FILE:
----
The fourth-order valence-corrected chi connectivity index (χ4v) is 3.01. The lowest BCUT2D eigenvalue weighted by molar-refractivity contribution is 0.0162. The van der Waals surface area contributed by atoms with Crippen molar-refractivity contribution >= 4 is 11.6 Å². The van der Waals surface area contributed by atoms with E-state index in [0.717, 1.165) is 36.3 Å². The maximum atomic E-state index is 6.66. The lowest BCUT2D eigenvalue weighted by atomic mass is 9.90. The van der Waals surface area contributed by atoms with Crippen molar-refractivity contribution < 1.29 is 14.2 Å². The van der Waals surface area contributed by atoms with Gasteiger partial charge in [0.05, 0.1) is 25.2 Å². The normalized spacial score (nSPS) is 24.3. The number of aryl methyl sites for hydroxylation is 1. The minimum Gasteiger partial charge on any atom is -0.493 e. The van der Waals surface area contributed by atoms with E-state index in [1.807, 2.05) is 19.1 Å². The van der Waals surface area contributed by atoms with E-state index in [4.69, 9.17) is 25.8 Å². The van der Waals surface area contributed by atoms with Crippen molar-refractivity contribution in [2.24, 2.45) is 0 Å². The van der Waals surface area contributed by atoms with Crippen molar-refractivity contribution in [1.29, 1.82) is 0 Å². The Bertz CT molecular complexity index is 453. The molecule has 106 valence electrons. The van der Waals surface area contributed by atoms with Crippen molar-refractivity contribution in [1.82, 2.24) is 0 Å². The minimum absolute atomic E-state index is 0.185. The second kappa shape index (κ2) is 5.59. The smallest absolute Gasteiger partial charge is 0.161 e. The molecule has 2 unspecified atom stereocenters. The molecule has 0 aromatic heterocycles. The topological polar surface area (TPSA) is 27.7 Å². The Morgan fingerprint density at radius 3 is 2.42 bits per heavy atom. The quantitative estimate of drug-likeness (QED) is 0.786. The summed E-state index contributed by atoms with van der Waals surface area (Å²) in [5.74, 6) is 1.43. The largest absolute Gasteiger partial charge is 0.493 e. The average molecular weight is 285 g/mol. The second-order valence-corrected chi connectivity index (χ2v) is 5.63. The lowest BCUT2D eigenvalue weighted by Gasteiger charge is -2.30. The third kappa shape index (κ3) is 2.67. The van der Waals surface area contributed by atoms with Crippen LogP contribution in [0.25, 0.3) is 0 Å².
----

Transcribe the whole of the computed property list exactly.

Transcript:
The fourth-order valence-corrected chi connectivity index (χ4v) is 3.01. The lowest BCUT2D eigenvalue weighted by molar-refractivity contribution is 0.0162. The van der Waals surface area contributed by atoms with Crippen molar-refractivity contribution >= 4 is 11.6 Å². The van der Waals surface area contributed by atoms with E-state index in [0.717, 1.165) is 36.3 Å². The maximum atomic E-state index is 6.66. The lowest BCUT2D eigenvalue weighted by atomic mass is 9.90. The van der Waals surface area contributed by atoms with Crippen molar-refractivity contribution < 1.29 is 14.2 Å². The van der Waals surface area contributed by atoms with Gasteiger partial charge in [0.05, 0.1) is 25.2 Å². The normalized spacial score (nSPS) is 24.3. The number of aryl methyl sites for hydroxylation is 1. The minimum Gasteiger partial charge on any atom is -0.493 e. The van der Waals surface area contributed by atoms with E-state index in [1.807, 2.05) is 19.1 Å². The van der Waals surface area contributed by atoms with E-state index in [4.69, 9.17) is 25.8 Å². The van der Waals surface area contributed by atoms with Crippen molar-refractivity contribution in [2.24, 2.45) is 0 Å². The van der Waals surface area contributed by atoms with Crippen molar-refractivity contribution in [1.29, 1.82) is 0 Å². The Bertz CT molecular complexity index is 453. The molecule has 106 valence electrons. The van der Waals surface area contributed by atoms with Crippen molar-refractivity contribution in [1.82, 2.24) is 0 Å². The minimum absolute atomic E-state index is 0.185. The second kappa shape index (κ2) is 5.59. The smallest absolute Gasteiger partial charge is 0.161 e. The molecule has 2 unspecified atom stereocenters. The molecule has 0 aromatic heterocycles. The topological polar surface area (TPSA) is 27.7 Å². The Morgan fingerprint density at radius 3 is 2.42 bits per heavy atom. The quantitative estimate of drug-likeness (QED) is 0.786. The summed E-state index contributed by atoms with van der Waals surface area (Å²) in [5.74, 6) is 1.43. The largest absolute Gasteiger partial charge is 0.493 e. The average molecular weight is 285 g/mol. The second-order valence-corrected chi connectivity index (χ2v) is 5.63. The lowest BCUT2D eigenvalue weighted by Gasteiger charge is -2.30. The third kappa shape index (κ3) is 2.67. The van der Waals surface area contributed by atoms with Crippen LogP contribution in [0.25, 0.3) is 0 Å².